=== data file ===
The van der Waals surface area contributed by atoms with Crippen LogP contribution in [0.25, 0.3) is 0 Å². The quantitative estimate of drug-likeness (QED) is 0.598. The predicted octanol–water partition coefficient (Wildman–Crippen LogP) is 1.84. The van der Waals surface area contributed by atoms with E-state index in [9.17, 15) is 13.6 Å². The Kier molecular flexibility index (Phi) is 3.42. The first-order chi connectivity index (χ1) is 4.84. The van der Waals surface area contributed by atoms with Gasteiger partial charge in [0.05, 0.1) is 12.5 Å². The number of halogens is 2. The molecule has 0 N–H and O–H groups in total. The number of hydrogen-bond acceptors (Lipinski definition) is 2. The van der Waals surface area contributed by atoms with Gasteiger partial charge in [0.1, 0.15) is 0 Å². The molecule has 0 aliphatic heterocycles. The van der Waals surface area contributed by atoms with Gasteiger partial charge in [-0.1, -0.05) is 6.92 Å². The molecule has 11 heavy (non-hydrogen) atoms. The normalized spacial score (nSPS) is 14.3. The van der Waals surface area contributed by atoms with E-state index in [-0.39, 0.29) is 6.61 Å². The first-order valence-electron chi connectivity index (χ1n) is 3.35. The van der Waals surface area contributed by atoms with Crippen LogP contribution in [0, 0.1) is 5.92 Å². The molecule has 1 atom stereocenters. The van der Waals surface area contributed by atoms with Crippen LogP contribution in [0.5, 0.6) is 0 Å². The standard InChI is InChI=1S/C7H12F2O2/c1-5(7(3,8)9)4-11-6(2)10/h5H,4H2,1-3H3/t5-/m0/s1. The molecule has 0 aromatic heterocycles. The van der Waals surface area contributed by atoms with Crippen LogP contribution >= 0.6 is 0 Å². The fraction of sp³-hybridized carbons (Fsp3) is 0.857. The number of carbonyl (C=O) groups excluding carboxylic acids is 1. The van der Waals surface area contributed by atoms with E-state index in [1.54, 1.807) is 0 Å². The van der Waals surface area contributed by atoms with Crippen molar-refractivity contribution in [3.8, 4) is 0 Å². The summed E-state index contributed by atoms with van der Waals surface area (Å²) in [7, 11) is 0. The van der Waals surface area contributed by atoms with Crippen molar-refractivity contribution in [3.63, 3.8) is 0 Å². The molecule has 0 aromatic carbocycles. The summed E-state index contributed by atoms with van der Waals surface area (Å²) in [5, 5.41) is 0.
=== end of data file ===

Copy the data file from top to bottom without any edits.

The van der Waals surface area contributed by atoms with Crippen LogP contribution in [0.25, 0.3) is 0 Å². The quantitative estimate of drug-likeness (QED) is 0.598. The predicted octanol–water partition coefficient (Wildman–Crippen LogP) is 1.84. The van der Waals surface area contributed by atoms with E-state index in [9.17, 15) is 13.6 Å². The Kier molecular flexibility index (Phi) is 3.42. The first-order chi connectivity index (χ1) is 4.84. The van der Waals surface area contributed by atoms with Gasteiger partial charge in [0.05, 0.1) is 12.5 Å². The number of halogens is 2. The molecule has 0 N–H and O–H groups in total. The number of hydrogen-bond acceptors (Lipinski definition) is 2. The van der Waals surface area contributed by atoms with Gasteiger partial charge in [0.1, 0.15) is 0 Å². The molecule has 0 aliphatic heterocycles. The van der Waals surface area contributed by atoms with Gasteiger partial charge in [-0.1, -0.05) is 6.92 Å². The molecule has 11 heavy (non-hydrogen) atoms. The normalized spacial score (nSPS) is 14.3. The van der Waals surface area contributed by atoms with E-state index in [-0.39, 0.29) is 6.61 Å². The first-order valence-electron chi connectivity index (χ1n) is 3.35. The van der Waals surface area contributed by atoms with Crippen LogP contribution in [0, 0.1) is 5.92 Å². The molecule has 1 atom stereocenters. The van der Waals surface area contributed by atoms with Crippen LogP contribution in [0.5, 0.6) is 0 Å². The standard InChI is InChI=1S/C7H12F2O2/c1-5(7(3,8)9)4-11-6(2)10/h5H,4H2,1-3H3/t5-/m0/s1. The molecule has 0 aromatic heterocycles. The van der Waals surface area contributed by atoms with Crippen LogP contribution >= 0.6 is 0 Å². The fraction of sp³-hybridized carbons (Fsp3) is 0.857. The number of carbonyl (C=O) groups excluding carboxylic acids is 1. The van der Waals surface area contributed by atoms with E-state index in [1.54, 1.807) is 0 Å². The van der Waals surface area contributed by atoms with Crippen molar-refractivity contribution in [3.8, 4) is 0 Å². The summed E-state index contributed by atoms with van der Waals surface area (Å²) in [7, 11) is 0. The van der Waals surface area contributed by atoms with Crippen molar-refractivity contribution in [3.63, 3.8) is 0 Å². The molecule has 0 aromatic carbocycles. The summed E-state index contributed by atoms with van der Waals surface area (Å²) in [5, 5.41) is 0.